Columbia to offer journalism-computer science degree
As the Internet transforms the US media landscape, a top American university announced plans on Wednesday to offer a dual master's degree in journalism and computer science.
New York-based Columbia University said the journalism-computer science degree program "will prepare a new generation of professionals with skills in the technical aspects of both digital media and news production."
It will "provide graduate students with both the editorial and technological skills to produce new applications and online tools that could help redefine journalism in a fast-changing digital media environment," Columbia said.
The university said in a statement that the program is awaiting final approval from the New York State Department of Education.
The Master of Science degree in Computer Science and Journalism will be a collaboration between Columbia's Graduate School of Journalism and its Fu Foundation School of Engineering and Applied Science, it said.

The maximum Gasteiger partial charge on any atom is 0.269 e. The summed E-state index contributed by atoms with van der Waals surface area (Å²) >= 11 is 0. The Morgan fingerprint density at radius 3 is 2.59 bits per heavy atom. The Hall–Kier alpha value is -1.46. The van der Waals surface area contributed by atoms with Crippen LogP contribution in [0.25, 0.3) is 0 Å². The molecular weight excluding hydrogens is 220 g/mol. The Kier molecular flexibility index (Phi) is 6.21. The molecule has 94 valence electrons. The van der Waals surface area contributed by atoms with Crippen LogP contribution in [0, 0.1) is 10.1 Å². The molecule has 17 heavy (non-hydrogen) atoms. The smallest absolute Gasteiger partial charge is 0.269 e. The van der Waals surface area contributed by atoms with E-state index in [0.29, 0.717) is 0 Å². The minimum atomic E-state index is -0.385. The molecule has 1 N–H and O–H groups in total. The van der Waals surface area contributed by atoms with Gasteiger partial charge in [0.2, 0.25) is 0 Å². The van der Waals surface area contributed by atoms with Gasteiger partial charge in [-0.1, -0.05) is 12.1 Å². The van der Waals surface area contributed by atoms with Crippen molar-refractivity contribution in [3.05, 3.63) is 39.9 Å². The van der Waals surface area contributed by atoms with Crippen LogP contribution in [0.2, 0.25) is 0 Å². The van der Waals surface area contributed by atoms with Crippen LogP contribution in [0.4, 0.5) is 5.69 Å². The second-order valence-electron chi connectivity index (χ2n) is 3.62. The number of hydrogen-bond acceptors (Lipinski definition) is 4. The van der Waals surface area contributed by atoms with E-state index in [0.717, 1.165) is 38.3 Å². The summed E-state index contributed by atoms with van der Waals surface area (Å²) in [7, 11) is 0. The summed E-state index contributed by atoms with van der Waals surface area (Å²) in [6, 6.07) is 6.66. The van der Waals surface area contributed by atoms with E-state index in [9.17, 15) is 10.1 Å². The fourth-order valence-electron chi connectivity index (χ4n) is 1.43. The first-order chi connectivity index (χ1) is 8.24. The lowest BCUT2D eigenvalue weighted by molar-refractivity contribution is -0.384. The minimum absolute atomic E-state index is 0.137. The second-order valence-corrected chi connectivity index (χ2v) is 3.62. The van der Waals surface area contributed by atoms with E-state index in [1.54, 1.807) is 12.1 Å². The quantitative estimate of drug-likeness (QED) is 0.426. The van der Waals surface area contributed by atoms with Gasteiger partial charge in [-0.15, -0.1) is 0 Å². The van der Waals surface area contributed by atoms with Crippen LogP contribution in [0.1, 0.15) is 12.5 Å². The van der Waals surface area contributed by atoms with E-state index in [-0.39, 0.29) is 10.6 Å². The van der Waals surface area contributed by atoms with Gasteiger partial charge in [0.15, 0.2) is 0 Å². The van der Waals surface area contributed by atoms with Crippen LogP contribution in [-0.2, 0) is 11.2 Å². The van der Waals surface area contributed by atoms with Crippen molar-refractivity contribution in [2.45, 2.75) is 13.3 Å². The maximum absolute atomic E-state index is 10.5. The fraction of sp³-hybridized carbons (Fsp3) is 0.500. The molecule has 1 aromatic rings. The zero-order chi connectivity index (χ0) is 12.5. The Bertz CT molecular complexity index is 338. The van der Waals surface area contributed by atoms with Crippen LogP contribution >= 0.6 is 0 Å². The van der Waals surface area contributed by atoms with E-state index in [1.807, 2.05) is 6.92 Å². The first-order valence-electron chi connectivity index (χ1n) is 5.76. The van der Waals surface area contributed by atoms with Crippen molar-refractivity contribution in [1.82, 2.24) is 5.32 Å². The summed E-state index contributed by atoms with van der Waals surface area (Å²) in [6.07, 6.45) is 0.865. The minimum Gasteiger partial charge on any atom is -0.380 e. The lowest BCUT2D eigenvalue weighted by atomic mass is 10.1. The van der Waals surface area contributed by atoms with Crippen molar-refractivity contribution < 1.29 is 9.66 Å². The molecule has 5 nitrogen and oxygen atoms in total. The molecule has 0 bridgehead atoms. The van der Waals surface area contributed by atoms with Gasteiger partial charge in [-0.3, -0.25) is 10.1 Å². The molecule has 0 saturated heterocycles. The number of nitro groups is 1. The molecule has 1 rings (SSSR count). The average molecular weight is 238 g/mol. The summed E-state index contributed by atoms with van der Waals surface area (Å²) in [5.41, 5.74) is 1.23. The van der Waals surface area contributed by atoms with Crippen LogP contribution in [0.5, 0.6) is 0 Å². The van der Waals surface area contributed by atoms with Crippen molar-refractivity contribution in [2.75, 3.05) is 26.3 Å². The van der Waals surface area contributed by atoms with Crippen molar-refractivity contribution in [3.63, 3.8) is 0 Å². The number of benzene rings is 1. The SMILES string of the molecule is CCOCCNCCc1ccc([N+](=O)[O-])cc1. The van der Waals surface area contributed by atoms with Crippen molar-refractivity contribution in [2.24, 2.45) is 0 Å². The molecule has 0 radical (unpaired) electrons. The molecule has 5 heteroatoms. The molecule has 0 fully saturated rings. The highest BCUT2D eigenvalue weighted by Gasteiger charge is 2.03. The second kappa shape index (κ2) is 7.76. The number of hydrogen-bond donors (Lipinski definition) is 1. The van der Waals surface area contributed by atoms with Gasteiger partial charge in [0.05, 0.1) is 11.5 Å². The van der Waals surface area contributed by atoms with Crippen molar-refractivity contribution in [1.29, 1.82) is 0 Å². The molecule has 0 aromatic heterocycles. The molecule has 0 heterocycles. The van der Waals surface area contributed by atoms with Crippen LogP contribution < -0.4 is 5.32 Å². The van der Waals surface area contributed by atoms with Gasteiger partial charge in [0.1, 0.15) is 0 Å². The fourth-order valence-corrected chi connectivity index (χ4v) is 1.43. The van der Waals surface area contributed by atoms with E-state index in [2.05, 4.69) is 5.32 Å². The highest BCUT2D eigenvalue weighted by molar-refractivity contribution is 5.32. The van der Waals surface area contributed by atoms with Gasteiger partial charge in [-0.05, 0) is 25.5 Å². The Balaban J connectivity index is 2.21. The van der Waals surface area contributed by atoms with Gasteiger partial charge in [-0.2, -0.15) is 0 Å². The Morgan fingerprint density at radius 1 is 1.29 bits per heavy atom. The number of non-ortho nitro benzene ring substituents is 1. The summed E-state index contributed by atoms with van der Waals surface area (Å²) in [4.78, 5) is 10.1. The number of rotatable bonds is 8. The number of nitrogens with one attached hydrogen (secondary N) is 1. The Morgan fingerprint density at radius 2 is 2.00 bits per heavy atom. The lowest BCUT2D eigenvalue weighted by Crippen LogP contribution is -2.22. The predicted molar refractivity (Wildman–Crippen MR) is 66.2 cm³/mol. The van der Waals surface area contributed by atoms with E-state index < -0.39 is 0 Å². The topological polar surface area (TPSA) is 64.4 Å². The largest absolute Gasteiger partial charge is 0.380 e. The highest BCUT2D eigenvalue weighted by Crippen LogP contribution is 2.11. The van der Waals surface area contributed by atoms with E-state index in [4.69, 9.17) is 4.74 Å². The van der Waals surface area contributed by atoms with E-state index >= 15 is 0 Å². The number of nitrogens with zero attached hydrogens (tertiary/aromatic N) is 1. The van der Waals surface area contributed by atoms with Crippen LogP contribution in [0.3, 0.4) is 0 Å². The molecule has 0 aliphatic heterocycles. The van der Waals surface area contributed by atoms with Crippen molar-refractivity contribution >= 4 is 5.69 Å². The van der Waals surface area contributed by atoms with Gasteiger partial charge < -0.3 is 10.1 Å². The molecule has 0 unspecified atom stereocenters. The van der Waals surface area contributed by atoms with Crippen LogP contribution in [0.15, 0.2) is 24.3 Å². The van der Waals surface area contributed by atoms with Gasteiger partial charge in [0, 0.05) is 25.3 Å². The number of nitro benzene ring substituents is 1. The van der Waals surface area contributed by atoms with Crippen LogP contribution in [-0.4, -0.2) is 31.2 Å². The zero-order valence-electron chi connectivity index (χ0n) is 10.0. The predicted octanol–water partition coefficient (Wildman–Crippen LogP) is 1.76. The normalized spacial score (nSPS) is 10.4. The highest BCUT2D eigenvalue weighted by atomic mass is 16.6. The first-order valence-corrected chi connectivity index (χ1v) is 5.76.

The program will begin accepting applications in the fall of this year and will involve five semesters of study -- three in the engineering school and two in the journalism school.
"This should be journalism's golden age; more people have access to more news sources than at any time in history," said Journalism School academic dean Bill Grueskin.
"But most news organizations have not fully embraced the digital revolution," Grueskin said.
"This program is designed to turn out graduates with both the highest caliber of journalism training as well as technical skills ranging from data mining to computational imaging," he said.
"New technology is profoundly changing the creation, presentation and distribution of news," added Shree Nayar, a computer science professor.
Nayar said the program is designed to "empower the next generation of journalists with the technical knowledge needed to create new and exciting digital media technologies that could redefine journalism as we know it.
"To our knowledge, this is the first truly integrated program of its kind."
(c) 2010 AFP